Sugar in the Gas Tank is Better than Water
The unemployment figures came out last week and they were certainly less than anticipated—an increase of 148,000 in nonfarm payrolls in September compared to the expectation of 185,000. [i] This is troubling and reflects a continuing deterioration of job growth.
Take a look at the table below. You can see the rolling 3-month average of jobs added to our economy is 143,000 per month, down from 233,000 in February 2013. That's a 39% drop. [ii]
Further, more people are dropping out of the work force in the same time period. The number of Americans not in the labor force increased by 1.3 million from February to September. [iii]
All of this deterioration in employment growth happened despite the Federal Reserve buying $85 billion in bonds per month as part of their third round of quantitative easing (QE). The Fed’s balance sheet now sits at $3.88 trillion, a record high. [iv]
In fact, we do know the only thing that has expanded during the series of QE's has been the stock market and GDP. [v]
You can also note that during periods when the Fed allows the economy to function without such extraordinary measures both the economy and stock market drift lower. The “Wealth Effect” did boost household wealth but did not translate to jobs.
While it's clear the Federal Reserve will continue with its bond purchases for a while out of despair and a lack of credible tools, at some point they will have to pop their own balance sheet bubble. At some point the sugar they put into the tank will mix with gas and gum up the fuel injectors. Thus we should be preparing investors and portfolios for a post-federal reserve world.
Here are my guesses as to what could happen. If and when they happen is anyone’s guess.
1) Long interest rates could rise to between 4-5%. Long duration bond portfolios will get slammed.
2) We could experience a reasonable slowdown in housing. After all, it has had a nice run up in prices since early 2012. [vi]
3) Spending could remain around current levels. US household revolving debt is not inflated by any measure (still below pre-recession levels) and should not be impacted by higher rates. Non-revolving debt levels have had some growth in recent years. Perhaps consumers will not react too sharply to an increase in rates. [vii]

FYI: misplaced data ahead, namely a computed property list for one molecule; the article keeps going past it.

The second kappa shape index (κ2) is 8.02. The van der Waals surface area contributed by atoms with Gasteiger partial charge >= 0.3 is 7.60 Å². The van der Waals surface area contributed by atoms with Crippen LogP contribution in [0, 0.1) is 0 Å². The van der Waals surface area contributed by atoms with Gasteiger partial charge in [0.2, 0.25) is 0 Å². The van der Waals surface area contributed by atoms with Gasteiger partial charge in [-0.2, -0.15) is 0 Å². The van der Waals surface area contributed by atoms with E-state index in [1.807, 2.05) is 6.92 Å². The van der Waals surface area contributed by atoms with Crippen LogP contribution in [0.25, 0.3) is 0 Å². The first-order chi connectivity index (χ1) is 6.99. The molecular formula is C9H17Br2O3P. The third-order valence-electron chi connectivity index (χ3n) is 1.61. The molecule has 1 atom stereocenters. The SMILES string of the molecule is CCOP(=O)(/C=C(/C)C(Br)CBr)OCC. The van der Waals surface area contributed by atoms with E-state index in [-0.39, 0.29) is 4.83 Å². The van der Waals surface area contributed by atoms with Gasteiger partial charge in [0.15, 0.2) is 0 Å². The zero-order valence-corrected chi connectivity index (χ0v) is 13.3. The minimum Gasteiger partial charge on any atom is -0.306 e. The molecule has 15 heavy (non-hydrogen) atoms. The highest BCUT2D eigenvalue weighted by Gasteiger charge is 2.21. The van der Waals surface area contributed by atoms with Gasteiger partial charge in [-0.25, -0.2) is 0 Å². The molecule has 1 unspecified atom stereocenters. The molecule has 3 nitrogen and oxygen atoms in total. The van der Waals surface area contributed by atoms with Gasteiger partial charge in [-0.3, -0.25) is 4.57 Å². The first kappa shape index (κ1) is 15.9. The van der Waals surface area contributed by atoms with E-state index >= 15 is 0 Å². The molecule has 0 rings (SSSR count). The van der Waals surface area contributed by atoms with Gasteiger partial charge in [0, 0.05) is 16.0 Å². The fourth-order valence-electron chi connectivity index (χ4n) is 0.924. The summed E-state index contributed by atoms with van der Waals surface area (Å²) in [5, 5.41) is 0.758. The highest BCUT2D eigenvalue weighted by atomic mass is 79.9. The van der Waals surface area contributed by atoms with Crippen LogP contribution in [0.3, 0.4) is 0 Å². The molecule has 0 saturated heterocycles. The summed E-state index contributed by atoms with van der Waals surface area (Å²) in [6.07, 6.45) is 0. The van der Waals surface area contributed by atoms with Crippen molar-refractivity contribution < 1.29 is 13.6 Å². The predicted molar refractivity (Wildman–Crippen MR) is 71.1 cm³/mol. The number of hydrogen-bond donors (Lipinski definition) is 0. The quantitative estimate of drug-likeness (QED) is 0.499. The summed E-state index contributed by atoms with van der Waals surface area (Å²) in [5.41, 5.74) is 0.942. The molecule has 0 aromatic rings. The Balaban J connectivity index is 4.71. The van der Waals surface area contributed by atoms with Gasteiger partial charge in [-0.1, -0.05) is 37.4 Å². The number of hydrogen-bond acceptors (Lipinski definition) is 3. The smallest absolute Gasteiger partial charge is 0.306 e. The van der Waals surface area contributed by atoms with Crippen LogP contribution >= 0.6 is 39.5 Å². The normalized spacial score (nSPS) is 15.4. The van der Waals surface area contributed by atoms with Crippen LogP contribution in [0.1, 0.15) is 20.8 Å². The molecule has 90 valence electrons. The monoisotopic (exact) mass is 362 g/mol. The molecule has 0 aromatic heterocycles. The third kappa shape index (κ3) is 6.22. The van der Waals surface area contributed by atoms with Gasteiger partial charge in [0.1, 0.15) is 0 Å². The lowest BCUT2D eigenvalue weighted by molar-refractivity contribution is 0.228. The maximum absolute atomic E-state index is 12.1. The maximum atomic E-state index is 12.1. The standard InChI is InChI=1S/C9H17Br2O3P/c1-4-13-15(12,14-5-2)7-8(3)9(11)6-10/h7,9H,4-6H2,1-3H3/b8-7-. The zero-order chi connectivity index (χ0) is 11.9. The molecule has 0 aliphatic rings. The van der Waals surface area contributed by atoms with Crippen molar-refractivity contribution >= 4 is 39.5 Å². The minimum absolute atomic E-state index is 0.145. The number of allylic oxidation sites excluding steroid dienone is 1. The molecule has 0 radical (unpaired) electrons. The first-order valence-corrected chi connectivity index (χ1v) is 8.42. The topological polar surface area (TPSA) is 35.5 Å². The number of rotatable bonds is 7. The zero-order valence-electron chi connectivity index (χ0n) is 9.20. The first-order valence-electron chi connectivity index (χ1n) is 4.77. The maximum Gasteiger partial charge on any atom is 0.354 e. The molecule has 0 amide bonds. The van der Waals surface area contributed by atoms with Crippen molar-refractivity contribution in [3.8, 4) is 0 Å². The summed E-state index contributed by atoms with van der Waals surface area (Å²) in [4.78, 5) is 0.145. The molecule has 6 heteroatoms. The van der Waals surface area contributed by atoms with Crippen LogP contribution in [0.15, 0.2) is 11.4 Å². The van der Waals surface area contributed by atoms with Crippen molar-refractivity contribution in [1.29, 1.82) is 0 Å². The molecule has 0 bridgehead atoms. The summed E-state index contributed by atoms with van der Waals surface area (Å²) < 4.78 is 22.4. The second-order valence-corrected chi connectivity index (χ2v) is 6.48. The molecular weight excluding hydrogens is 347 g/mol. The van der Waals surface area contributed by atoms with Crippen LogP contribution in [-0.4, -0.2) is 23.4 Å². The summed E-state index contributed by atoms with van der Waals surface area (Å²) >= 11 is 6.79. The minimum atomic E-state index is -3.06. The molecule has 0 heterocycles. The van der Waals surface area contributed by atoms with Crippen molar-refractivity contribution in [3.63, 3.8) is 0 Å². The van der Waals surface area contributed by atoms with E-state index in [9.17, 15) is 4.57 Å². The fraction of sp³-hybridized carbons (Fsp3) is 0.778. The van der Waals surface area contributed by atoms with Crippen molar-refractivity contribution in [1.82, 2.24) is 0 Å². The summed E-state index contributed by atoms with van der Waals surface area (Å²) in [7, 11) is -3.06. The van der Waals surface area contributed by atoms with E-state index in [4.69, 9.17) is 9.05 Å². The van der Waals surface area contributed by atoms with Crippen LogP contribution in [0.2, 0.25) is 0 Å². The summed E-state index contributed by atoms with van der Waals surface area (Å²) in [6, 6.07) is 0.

4) Jobs and income may not be impacted on higher rates as they really were not positively impacted by all the low rates.
5) US stocks could hold their ground based upon corporate margins holding above 9% and modest revenue growth in companies. [viii]
6) Emerging market debt issuance and prices could collapse as investors buy US issued debt at better rates once they stabilize at higher yields.
Sugar in the gas tank really makes a car run poorly and can damage the engine; however, it is better than water.
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Tim Phillips, CEO – Phillips & Company
Alex Cook, Investment Analyst – Phillips & Company
[i] “Employment Situation”, Bloomberg
[ii] “United States: Employment Situation”, Moody’s Analytics
[iii] “Not in Labor Force (LNS15000000)”, Federal Reserve Economic Data
[iv] “4Q 2013 Guide to the Markets”, JP Morgan Asset Management, p. 34
[v] “Q4 2013 Look Ahead”, Phillips & Company. Data from Federal Reserve and Bloomberg LP.
[vi] “S&P Case-Shiller 20-City Home Price Index (SPCS20RSA)”, Federal Reserve Economic Data
[vii] “Total Revolving Credit Owned and Securitized, Outstanding (REVOLSL)”, “Total Nonrevolving Credit Owned and Securitized, Outstanding (NONREVNS)
[viii] “Earnings Insight—S&P 500”, FactSet